He also brings up the idea that certain elements of humanity may have devolved, which is supported anatomically, for example, with chromagnon, which has a substantially greater cranial capacity than the modern average. And finally, he speaks about cyclical patterns of time on Earth, which is supported by the geological record showing that our planet undergoes periodic global cataclysms, which is also spoken about in many religions and mythologies, such as the biblical flood of Noah or the fabled tale of the lost empire of Atlantis, which brings us back to the peopling of Europe, which we have established.

Started with Chromagnon, the first fully modern human to inhabit western Europe, with its oldest settlement starting in the west and moving east, which is counterintuitive if one assumes that chromagnon must have originated in Africa. Please watch my latest video out of Africa theory debunked for why I reject that model. So if Chromagnon did not arise from ancestors of sub saharan Africans and evolve into Asians and Caucasians, then where did he come from? Chromagnon’s direct descendants are the Basque, which occupy an area in the Pyrenees where the first chromagnon was found.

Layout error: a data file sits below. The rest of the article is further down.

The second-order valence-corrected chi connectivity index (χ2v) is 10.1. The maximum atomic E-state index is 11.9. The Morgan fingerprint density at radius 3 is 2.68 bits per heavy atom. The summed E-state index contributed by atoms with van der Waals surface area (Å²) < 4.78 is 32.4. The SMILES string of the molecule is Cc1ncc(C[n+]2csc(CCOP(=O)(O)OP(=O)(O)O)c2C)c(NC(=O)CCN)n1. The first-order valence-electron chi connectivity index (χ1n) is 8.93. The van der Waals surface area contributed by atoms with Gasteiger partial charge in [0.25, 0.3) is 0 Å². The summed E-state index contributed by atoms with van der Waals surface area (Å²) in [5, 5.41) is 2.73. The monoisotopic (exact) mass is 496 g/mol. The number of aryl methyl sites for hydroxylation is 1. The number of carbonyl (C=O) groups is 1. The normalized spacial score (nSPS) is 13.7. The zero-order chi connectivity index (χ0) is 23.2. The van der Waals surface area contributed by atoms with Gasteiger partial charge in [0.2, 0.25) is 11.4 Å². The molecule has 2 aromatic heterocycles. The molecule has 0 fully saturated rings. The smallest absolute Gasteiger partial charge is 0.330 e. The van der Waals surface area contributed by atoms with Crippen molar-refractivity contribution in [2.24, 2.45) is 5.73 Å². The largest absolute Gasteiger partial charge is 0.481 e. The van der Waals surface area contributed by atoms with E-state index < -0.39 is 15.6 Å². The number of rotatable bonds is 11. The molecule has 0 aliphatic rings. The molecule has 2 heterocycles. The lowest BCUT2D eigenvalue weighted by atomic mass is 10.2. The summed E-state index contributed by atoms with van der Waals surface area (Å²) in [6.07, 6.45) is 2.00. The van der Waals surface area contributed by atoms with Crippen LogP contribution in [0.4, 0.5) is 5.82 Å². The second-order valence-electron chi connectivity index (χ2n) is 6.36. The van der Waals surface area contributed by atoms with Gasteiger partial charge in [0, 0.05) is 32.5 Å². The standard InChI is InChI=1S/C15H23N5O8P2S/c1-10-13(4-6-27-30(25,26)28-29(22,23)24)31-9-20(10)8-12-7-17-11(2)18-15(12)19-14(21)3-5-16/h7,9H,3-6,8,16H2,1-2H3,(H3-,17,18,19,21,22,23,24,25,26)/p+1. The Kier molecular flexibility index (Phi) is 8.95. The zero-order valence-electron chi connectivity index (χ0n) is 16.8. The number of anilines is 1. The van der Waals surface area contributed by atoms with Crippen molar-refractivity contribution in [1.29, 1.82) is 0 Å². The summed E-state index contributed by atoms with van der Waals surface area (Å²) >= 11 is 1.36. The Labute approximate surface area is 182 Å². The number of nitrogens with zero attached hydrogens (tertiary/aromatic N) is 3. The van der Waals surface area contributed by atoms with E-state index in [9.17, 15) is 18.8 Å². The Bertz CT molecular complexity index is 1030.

Besides having a high degree of rh negative blood, they share genetic affinities with the Guanchas the native indigenous population of the Canary Islands, which were decimated 500 years ago by the Spanish. But they left mummies and were depicted in art at the time with an uncanny resemblance to how many have portrayed the western european huntergatherer populations which gave rise to cheddar man. In 590 BC, an egyptian priest of very great age told a greek statesman, solon, an incredible tale of ancient empires, natural catastrophes and a great atlantean war.

Quote this power came forth out of the Atlantic Ocean. For in those days, the Atlantic was navigable, and there was an island situated in front of the straits, which are bayou called the pillars of Hercules. The island was larger than Libya and Asia put together and was the way to the other islands. And from these you might pass to the whole of the opposite continent, which surrounded the true ocean.

For this sea, which is within the straits of Hercules, is only a harbor having a narrow entrance. But that other is a real sea. And the surrounding land may be most truly called a boundless continent. Now, in this island of Atlantis, there was a great and wonderful empire which had rule over the whole island and several others, and over other parts of the continent. And furthermore, the men of Atlantis had subjugated the parts of Libya within the columns of Hercules as far as Egypt and of Europe as far as Tyrannia.

This vast power gathered into one, endeavored to subdue at a blow our country and yours, and the whole of the region within the straits. And then, solon, your country, shone forth in the excellence of her virtue and strength among all mankind. She was preeminent in courage and military skill, and was the leader of the Helenes. And when the rest fell off from her, being compelled to stand alone after having undergone the very extremity of danger, she defeated and triumphed over the invaders and preserved from slavery those who were not yet subjugated and generously liberated all the rest of us who dwelt within the pillars.